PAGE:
Get A Running Start On The Second Leg Of The Achievement Race

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Maggie Lage_on11_sqBy Maggie Lage

While the winter holidays offer a great opportunity to relax, they should also be a time to reflect on the progress students have made so far in the school year. By looking at key indicators, you can develop a good sense of your child’s preparedness for the semester that lies ahead.

Indicator #1:
Grades & Teacher Conferences

Poor grades – and grades that dropped noticeably from the first quarter to the second – mean your son or daughter is heading toward trouble, particularly since future assignments will build on the knowledge and skills your child is supposed to have gained thus far.

Listening, following directions, putting forth enough effort and completing homework and classwork neatly and on-time all have an impact on grades. Conferences with teachers are a good way to determine your child’s performance in all of these areas. When you meet with your child’s teachers, ask for suggestions for specific activities you can undertake at home to support efforts at school. It’s also important to tell the teacher about any issues that may affect your child’s academic success.  Family tension, financial concerns, health issues, or marital problems directly impact a child’s ability to concentrate in school.

Indicator #2:
Standardized Test Results

In recent years, parents and students have paid the most attention to standardized tests during the spring – when many states and districts administer exams that now determine a student’s ability to graduate or move on to the next grade. But you can get a good idea of which skills should be strengthened in advance of these tests by taking a second look at the results of other standardized exams that may have been given in the fall. This is particularly true in school districts that administer tests at the beginning of the year and then again at the end of the year to measure students’ progress. If your child scored less than satisfactorily in reading or mathematics at the beginning of the year, for example, you might pay particular attention to these areas as he or she prepares for the high stakes tests that will be given in just a few months.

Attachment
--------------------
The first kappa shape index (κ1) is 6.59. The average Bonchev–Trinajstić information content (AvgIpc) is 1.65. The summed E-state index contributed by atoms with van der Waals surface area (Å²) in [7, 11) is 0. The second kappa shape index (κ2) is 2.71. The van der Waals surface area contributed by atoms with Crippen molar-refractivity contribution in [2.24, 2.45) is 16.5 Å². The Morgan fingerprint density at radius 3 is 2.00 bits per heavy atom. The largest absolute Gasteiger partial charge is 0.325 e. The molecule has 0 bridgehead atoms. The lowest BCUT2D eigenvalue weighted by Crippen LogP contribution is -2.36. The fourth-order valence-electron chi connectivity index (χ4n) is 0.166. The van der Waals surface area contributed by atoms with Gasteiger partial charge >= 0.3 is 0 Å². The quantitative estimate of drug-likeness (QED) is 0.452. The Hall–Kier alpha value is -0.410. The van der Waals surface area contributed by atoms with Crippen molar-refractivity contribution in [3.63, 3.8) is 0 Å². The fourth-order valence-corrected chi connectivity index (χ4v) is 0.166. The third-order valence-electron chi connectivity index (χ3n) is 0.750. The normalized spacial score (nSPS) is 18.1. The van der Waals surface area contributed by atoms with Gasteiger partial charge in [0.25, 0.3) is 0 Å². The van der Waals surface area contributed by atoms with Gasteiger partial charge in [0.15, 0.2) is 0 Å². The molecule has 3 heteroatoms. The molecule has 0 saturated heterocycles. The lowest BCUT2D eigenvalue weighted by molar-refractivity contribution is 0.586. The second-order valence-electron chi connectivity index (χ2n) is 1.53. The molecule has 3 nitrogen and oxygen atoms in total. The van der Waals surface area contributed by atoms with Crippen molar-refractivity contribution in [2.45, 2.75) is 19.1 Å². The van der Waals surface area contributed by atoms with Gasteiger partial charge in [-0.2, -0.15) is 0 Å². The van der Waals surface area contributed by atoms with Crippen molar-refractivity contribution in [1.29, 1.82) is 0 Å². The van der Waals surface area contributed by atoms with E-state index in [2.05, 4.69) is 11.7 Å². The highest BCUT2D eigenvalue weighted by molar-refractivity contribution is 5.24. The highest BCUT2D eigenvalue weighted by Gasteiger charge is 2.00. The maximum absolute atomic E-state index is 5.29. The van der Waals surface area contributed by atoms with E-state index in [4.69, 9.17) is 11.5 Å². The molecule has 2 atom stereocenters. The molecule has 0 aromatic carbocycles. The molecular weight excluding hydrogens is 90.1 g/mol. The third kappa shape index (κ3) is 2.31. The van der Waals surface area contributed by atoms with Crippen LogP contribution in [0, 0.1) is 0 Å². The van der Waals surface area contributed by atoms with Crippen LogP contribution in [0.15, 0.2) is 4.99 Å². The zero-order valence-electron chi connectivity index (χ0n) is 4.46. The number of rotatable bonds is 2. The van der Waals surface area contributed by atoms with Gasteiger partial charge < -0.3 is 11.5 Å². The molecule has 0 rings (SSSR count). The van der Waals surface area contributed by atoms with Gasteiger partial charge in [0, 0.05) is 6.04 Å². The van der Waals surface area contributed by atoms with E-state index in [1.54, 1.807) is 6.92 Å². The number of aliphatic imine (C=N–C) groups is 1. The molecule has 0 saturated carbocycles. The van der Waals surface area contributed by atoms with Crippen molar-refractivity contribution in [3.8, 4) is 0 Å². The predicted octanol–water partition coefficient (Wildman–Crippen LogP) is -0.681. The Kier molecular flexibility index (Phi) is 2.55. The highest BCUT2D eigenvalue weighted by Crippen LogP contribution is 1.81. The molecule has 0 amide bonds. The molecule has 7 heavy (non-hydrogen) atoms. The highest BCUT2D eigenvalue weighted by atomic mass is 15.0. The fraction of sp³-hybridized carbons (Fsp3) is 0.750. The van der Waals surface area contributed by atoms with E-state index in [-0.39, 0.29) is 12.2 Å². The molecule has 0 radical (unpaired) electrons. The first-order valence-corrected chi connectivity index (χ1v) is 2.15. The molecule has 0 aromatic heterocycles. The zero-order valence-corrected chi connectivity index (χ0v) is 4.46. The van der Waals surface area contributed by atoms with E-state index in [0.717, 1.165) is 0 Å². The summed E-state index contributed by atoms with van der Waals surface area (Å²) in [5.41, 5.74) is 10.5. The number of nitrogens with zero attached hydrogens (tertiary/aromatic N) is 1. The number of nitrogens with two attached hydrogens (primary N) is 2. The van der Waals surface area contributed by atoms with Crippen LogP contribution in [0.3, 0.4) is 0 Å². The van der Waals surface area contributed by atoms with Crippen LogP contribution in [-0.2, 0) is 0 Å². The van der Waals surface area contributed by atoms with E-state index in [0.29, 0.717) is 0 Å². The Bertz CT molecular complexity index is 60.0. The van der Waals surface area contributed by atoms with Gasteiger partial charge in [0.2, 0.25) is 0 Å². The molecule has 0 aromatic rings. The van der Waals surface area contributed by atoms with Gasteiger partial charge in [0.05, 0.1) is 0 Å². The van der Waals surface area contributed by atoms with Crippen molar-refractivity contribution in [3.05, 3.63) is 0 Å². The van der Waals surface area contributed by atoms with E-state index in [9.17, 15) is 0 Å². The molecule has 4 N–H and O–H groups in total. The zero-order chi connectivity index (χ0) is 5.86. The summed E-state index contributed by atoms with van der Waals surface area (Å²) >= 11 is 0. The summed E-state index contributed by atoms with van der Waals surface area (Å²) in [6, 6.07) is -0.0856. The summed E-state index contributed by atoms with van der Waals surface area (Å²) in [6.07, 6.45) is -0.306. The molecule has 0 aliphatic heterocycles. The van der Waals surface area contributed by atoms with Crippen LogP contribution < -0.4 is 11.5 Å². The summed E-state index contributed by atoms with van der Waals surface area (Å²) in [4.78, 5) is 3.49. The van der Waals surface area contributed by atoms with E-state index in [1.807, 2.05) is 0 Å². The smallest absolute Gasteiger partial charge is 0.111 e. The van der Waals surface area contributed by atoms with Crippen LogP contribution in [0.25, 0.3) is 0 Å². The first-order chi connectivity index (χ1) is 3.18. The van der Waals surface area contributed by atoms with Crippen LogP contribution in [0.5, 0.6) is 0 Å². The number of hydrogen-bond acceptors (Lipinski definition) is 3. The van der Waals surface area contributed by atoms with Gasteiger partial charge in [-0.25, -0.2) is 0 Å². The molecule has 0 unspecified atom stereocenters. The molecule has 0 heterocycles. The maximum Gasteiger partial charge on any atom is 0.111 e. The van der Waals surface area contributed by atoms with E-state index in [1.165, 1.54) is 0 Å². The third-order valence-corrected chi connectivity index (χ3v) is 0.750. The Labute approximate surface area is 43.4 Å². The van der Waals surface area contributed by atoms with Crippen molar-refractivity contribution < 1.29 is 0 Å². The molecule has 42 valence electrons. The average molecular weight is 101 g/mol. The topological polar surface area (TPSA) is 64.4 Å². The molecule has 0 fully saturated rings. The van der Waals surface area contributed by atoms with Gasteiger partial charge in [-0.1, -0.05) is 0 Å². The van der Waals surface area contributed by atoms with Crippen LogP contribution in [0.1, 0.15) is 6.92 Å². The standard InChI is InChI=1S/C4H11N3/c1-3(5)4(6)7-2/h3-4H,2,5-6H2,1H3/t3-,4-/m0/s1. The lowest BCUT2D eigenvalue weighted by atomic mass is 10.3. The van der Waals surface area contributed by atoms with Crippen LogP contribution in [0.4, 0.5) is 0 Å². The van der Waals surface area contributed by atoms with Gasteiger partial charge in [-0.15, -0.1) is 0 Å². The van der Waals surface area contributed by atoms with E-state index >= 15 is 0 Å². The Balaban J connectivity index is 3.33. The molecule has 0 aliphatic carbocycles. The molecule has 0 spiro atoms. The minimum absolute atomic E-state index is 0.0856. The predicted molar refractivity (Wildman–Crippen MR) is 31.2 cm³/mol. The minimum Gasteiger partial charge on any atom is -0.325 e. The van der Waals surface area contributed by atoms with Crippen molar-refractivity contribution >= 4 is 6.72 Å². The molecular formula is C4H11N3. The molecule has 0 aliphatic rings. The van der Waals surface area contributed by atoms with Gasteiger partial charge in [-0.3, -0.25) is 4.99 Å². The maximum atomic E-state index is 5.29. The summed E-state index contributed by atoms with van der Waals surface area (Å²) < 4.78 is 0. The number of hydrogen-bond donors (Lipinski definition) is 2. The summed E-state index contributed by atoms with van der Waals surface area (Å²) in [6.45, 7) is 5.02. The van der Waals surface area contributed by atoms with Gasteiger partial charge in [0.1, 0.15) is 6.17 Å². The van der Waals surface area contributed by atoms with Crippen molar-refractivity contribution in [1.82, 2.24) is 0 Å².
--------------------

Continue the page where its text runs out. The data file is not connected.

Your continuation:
Indicator #3:
Attitude & Study Habits

Sometimes, bright students get bad grades for behavior-related activities. Does your child turn in his or her homework? Is the homework correct? Is your child bored with schoolwork, and not paying enough attention? These are not excuses; they are symptoms of different problems.  You must identify these issues before you can remedy the problems.

Another important factor is your child’s study habits – and the studying environment in your home.  Many parents kick off the school year by talking with teachers about how much homework they expect to assign and then set up firm schedules for “homework time” after school and in the evenings. But by mid-year, many of these schedules become a bit more flexible. If your child tends to be self-motivated and is showing strong progress, flexibility is a good thing. If he or she is faltering, it’s time to put that schedule back in place, and stick to it.

Indicator #4:
The Work/Life Balance

Take a look at your child’s academic success during the first half of the year and weigh it against all of the extracurricular activities that filled his or her schedule. Were there enough hours in the typical day last semester to keep up with schoolwork while enjoying every activity? Working collaboratively, parents and students should prioritize activities that are most important, and create a schedule that strikes the right balance.

Founded in 1977, Huntington Learning Center has offered supplemental education services longer than any other provider. Parents often contact Huntington when they receive a particularly alarming report card or other communication saying their child is falling behind. Many also reach out to Huntington because they are concerned their child may have poor study skills, or difficulty in performing to grade level in reading and math.

Hear what parents are saying about Huntington

I just wanted to thank you for working with me and my family from the beginning to help me get the tutoring I needed for the SATs. You were always so willing and beyond flexible to help meet my personal needs. I truly appreciate all of the hard work you did to put me with a WONDERFUL teacher and help me boost my scores in order to help me achieve my dreams!

We wish to thank you and everyone at Huntington. The devotion and patience shown has been wonderful. Maggie, we will never forget how you went beyond the call of duty to help us.

Maggie Lage is the Executive Director of the Huntington Learning Center in Newark

34 Liberty Plaza | Kirkwood Highway | Newark, DE 19711

For more information or to schedule a consultation at the Newark location

call 302-737-1150 or visit www.newark.huntingtonlearning.com

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